The data for excess deaths is out from the ONS. Because I am teaching this afternoon I have been a bit distracted, but now I have looked at it.
As ever, this data will be understated: there are delays in registration and given that there has been a massive jump in excess deaths at home and post mortems are required in those cases the delays could be significant. I am being cautious in estimating an impact of this in what follows.
But assuming the linear growth from the week to 3 April to 10 April continues for at least another week or (which is a probable underestimate) and that we may only be peaking about now and that the data is also understated for delays I suspect that the true figure for excess deaths is approaching 30,000 now, and is definitely not less than 25,000 (there has to be some uncertainty in this). That is at least 50% higher than government data. I stress, I think that I have been incredibly cautious in estimating this. I have seen other reputable people estimating at around the 30,000 level.
However, the worrying thing is what happens now we know this. My estimate implies a death rate of more than 11,000 a week now. And there is no sign that this will come down: at best it might plateau, which is what would happen with a reinfection rate of 1. I really cannot imagine it's less than that as yet, and I can't see reason without mass testing why it will go lower. Any easing in lockdown will, of course, increase the rate, and so the deaths.
Given that, and a continuing death rate of this figure (including maybe 100 healthcare workers a week) then the deaths from coronavirus are going to be quite scary. Remember, the UK government's aim is not to end them, unlike other countries. We are literally doing nothing to achieve that. We are instead trying to contain them at the level the NHS can manage (just about). The result is that Covid-19 deaths in the UK are now going to run into hundreds of thousands eventually, and not the 20,000 the government said would be a good outcome, which now feels like a claim from the ancient history of this crisis.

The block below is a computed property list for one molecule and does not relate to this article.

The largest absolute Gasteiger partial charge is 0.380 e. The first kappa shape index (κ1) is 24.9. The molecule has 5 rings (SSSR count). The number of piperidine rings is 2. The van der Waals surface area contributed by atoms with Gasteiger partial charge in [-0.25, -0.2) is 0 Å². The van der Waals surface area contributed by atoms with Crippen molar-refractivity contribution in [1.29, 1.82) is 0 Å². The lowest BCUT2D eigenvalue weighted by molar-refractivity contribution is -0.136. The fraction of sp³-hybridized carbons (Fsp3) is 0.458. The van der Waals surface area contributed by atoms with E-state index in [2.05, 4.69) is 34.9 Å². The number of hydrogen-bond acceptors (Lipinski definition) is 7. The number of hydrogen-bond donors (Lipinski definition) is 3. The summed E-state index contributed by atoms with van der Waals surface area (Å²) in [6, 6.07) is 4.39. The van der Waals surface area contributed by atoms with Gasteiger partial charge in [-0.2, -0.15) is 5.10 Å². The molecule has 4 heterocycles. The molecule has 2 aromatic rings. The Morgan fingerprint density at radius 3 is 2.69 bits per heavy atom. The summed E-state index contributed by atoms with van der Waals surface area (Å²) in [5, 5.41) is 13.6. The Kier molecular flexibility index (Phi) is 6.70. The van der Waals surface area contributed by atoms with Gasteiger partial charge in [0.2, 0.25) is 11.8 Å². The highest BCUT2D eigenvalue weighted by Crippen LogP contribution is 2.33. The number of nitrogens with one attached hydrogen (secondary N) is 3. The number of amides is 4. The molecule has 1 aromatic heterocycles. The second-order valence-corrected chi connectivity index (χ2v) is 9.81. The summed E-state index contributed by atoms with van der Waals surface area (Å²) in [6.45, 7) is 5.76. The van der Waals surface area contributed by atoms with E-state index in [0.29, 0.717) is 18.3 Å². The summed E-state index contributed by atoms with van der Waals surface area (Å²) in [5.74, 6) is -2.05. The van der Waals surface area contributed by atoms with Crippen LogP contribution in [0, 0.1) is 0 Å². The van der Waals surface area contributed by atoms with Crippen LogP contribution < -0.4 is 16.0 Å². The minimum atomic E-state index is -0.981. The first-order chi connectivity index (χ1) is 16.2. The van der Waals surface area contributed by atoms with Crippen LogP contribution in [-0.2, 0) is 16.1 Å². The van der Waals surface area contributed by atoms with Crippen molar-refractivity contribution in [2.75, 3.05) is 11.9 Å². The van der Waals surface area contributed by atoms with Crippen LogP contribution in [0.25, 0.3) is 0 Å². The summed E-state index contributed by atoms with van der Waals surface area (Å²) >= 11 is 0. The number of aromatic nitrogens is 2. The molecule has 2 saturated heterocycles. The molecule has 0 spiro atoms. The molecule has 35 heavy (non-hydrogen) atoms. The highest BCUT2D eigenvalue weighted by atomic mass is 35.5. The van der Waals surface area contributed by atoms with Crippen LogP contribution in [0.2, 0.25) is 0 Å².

When other countries by early lockdown and track and trace will actually contain this issue, we won't. We will just endure continuing excess deaths.
And that has catastrophic consequences because even if we end lockdown others may not want to deal with us. After all, why will France want to allow shipping from a country not seriously seeking to contain coronavirus when they are?
In that case worry for our food supply chains. Because that is where this policy gets very real: if we are locked down from the rest of the world that matters, as I now think likely, we are in much more trouble than we currently think.
On any reasonable basis of forecasting based on this government's approach, we are going to have a torrid time whilst many of our neighbours look on.
And there may now be little we can do about it.
Electing Boris Johnson may turn out to have been one of the biggest mistakes this country could ever have made.